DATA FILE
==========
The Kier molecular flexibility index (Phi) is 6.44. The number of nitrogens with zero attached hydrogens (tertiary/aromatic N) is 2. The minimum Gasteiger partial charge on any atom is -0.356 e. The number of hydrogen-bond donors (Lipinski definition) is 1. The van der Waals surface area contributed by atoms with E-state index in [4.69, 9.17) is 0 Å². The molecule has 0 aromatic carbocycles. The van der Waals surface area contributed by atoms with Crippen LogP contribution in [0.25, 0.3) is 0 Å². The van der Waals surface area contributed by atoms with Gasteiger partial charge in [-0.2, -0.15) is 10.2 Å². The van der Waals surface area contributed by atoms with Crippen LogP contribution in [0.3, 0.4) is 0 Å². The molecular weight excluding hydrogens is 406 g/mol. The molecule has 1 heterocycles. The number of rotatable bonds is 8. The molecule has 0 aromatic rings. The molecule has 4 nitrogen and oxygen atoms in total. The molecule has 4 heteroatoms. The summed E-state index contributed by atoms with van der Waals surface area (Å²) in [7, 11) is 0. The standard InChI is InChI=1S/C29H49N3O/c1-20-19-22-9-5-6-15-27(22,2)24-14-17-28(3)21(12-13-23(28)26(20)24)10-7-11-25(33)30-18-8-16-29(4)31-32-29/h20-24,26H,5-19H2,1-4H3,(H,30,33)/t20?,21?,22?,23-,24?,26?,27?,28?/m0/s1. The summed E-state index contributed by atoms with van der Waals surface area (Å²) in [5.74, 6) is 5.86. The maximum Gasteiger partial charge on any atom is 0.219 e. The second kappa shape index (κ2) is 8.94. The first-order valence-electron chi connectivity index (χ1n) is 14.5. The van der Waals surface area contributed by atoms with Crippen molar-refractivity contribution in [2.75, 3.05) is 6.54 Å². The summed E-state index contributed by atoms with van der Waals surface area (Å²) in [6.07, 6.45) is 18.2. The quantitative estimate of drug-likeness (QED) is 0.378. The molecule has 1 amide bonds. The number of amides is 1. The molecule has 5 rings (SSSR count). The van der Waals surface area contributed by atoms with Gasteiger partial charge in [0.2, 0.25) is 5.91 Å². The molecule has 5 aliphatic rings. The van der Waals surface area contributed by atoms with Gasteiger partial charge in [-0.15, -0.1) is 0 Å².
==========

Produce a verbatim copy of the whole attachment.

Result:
The Kier molecular flexibility index (Phi) is 6.44. The number of nitrogens with zero attached hydrogens (tertiary/aromatic N) is 2. The minimum Gasteiger partial charge on any atom is -0.356 e. The number of hydrogen-bond donors (Lipinski definition) is 1. The van der Waals surface area contributed by atoms with E-state index in [4.69, 9.17) is 0 Å². The molecule has 0 aromatic carbocycles. The van der Waals surface area contributed by atoms with Crippen LogP contribution in [0.25, 0.3) is 0 Å². The van der Waals surface area contributed by atoms with Gasteiger partial charge in [-0.2, -0.15) is 10.2 Å². The van der Waals surface area contributed by atoms with Crippen LogP contribution in [0.3, 0.4) is 0 Å². The molecular weight excluding hydrogens is 406 g/mol. The molecule has 1 heterocycles. The number of rotatable bonds is 8. The molecule has 0 aromatic rings. The molecule has 4 nitrogen and oxygen atoms in total. The molecule has 4 heteroatoms. The summed E-state index contributed by atoms with van der Waals surface area (Å²) in [7, 11) is 0. The standard InChI is InChI=1S/C29H49N3O/c1-20-19-22-9-5-6-15-27(22,2)24-14-17-28(3)21(12-13-23(28)26(20)24)10-7-11-25(33)30-18-8-16-29(4)31-32-29/h20-24,26H,5-19H2,1-4H3,(H,30,33)/t20?,21?,22?,23-,24?,26?,27?,28?/m0/s1. The summed E-state index contributed by atoms with van der Waals surface area (Å²) in [5.74, 6) is 5.86. The maximum Gasteiger partial charge on any atom is 0.219 e. The second kappa shape index (κ2) is 8.94. The first-order valence-electron chi connectivity index (χ1n) is 14.5. The van der Waals surface area contributed by atoms with Crippen molar-refractivity contribution in [2.75, 3.05) is 6.54 Å². The summed E-state index contributed by atoms with van der Waals surface area (Å²) in [6.07, 6.45) is 18.2. The quantitative estimate of drug-likeness (QED) is 0.378. The molecule has 1 amide bonds. The number of amides is 1. The molecule has 5 rings (SSSR count). The van der Waals surface area contributed by atoms with Gasteiger partial charge in [0.2, 0.25) is 5.91 Å². The molecule has 5 aliphatic rings. The van der Waals surface area contributed by atoms with Gasteiger partial charge in [-0.15, -0.1) is 0 Å².